Tag Archives: ROI

How Much Does a House Cost?

8 Nov

I don’t come from the “there are no dumb questions” school.  For example, in an academic environment, I would define a ‘dumb question’ as one in which the answer should be easily known had the student read the assignment or attended the previous class.  There are a lot of dumb questions asked all the time and social media gets more than its share of these.  Many of them are specific to social media measurement/ROI.  For example:

  • Which has higher ROI, Twitter or Facebook?
  • What ROI should I expect from Twitter?
  • How do I measure the ROI of social media?

The flip answer to all these questions is, it depends.  All results are contextual.  Results are also specific.  While industry averages may be interesting, averages mask any real meaning for an individual brand or company.  They result in ‘one size fits none’ thinking.  Let’s go back to our house analogy and bring this to life.  The cost of a house depends on several factors:

  • Where is the house located?  You’ll need to know the city and the specific neighborhood.  You may also want to know which block the house is on within a given neighborhood.
  • How large is the house in terms of square feet?
  • How large is the lot?
  • Is the house new or previously owned?
  • In what condition is the house?
  • What is the level of finish-out?  For example, granite versus tile countertops.  High-end appliances or mid-range?
  • What are the desirable or unique features of the house?

In social media measurement we have our own list of questions to ask before attempting to answer generally stated questions about measurement and ROI:

  • What brand/company are we speaking about?  The answers for a well-established cult brand will be very different from those of a less well-established brand.  Answers for eCommerce companies will vary from those of B2B companies.  Answers will also vary by industry segment.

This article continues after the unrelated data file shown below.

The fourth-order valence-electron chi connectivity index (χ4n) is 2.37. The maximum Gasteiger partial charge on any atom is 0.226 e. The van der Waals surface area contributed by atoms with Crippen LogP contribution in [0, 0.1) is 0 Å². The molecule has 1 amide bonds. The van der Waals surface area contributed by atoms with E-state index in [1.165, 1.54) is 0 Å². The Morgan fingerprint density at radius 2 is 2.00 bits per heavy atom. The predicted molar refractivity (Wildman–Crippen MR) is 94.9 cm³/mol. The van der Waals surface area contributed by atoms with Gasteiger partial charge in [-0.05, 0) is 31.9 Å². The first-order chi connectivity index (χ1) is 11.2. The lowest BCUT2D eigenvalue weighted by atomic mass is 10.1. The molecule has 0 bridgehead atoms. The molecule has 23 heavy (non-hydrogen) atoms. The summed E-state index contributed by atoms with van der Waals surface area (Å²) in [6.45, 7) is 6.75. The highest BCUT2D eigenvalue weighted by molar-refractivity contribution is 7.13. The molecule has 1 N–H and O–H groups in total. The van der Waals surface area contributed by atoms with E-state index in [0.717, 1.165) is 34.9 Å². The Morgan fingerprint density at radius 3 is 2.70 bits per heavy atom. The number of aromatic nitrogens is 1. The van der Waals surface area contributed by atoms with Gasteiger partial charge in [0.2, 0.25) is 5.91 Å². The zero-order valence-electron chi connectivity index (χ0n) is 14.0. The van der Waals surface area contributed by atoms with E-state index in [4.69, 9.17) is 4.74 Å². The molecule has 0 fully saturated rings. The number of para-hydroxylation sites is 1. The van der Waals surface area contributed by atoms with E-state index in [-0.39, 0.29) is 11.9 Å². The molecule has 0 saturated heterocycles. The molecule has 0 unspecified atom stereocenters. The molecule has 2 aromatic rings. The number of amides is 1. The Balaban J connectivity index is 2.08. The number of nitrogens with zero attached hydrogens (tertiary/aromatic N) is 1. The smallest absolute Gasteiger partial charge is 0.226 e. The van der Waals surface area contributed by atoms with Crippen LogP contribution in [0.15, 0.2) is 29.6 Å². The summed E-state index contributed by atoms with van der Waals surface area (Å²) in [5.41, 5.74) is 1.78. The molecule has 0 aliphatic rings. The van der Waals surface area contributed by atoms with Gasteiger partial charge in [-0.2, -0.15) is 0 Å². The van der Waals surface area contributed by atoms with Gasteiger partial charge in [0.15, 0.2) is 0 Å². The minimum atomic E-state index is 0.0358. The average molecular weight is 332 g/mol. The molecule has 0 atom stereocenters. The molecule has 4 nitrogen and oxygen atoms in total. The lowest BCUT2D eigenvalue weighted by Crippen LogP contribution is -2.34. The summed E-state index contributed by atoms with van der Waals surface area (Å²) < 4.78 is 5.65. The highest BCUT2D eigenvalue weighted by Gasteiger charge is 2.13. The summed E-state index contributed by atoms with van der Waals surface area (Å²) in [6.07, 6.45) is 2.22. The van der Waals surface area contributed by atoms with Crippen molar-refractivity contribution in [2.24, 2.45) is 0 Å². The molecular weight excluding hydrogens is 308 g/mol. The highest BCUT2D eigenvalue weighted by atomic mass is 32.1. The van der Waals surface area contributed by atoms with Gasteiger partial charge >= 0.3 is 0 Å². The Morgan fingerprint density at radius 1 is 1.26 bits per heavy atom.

• How long has the brand/company been participating in social networks?
  • How much investment in social media marketing – time and money – has the brand/company made?  What has been the level of effort?
  • What other communications channels (e.g. advertising, direct, search, public relations) are being utilized in parallel with social marketing?
  • What is our point of view on the role of social media in the marketing mix?  For example, is the role of social media primarily to drive exposure to content or is the program or initiative designed to drive conversion events through social channels?
  • What were/are the specific objectives of the program or initiative?

This last question is especially important because measurement is fundamentally about assessing performance against stated objectives.  When someone asks you how to measure something in social media your first response should always be this question – What were the specific objectives of the program or initiative?

The question of when to expect a return on social media efforts is also an interesting one.  Brands often expect an immediate ROI on social media efforts.  Social media marketing is a process not an event.  Too often people forget about the ‘I’ aspect of ROI – you usually have to make an investment in resources and time before you can drive a return.  It is wise to listen to social conversations before engaging, and build your presence and trust before trying to drive conversion events.  Listen and learn and then convert.  I would argue the majority of social media efforts today are likely in the investment phase and not the return phase.  It is somewhat unfair in these cases for the social media effort to be held to an ROI standard in the short-term.  Measuring impact rather than ROI is advised.  Perhaps we can add another question to our list of dumb social media ROI questions – ‘What ROI should we expect in the first year of our social media initiative?’